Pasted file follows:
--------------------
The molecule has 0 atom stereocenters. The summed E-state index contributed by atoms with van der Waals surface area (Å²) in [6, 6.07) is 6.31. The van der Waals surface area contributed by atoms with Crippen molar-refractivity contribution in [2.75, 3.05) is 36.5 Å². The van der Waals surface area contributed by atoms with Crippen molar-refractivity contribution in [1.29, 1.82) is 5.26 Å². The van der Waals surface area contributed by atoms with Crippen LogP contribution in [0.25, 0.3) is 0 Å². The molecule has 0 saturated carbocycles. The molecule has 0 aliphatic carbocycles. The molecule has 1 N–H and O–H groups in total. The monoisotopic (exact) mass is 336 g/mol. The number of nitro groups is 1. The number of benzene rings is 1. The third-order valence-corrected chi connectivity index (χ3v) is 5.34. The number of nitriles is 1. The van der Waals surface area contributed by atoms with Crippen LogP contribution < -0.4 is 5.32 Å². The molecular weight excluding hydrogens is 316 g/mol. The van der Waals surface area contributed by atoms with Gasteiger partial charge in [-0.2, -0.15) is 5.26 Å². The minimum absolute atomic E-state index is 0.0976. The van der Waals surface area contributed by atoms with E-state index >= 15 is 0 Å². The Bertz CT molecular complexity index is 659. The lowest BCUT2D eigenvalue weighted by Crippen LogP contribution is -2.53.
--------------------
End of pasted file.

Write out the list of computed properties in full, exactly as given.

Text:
The molecule has 0 atom stereocenters. The summed E-state index contributed by atoms with van der Waals surface area (Å²) in [6, 6.07) is 6.31. The van der Waals surface area contributed by atoms with Crippen molar-refractivity contribution in [2.75, 3.05) is 36.5 Å². The van der Waals surface area contributed by atoms with Crippen molar-refractivity contribution in [1.29, 1.82) is 5.26 Å². The van der Waals surface area contributed by atoms with Crippen LogP contribution in [0.25, 0.3) is 0 Å². The molecule has 0 saturated carbocycles. The molecule has 0 aliphatic carbocycles. The molecule has 1 N–H and O–H groups in total. The monoisotopic (exact) mass is 336 g/mol. The number of nitro groups is 1. The number of benzene rings is 1. The third-order valence-corrected chi connectivity index (χ3v) is 5.34. The number of nitriles is 1. The van der Waals surface area contributed by atoms with Crippen LogP contribution < -0.4 is 5.32 Å². The molecular weight excluding hydrogens is 316 g/mol. The van der Waals surface area contributed by atoms with Gasteiger partial charge in [-0.2, -0.15) is 5.26 Å². The minimum absolute atomic E-state index is 0.0976. The van der Waals surface area contributed by atoms with E-state index >= 15 is 0 Å². The Bertz CT molecular complexity index is 659. The lowest BCUT2D eigenvalue weighted by Crippen LogP contribution is -2.53.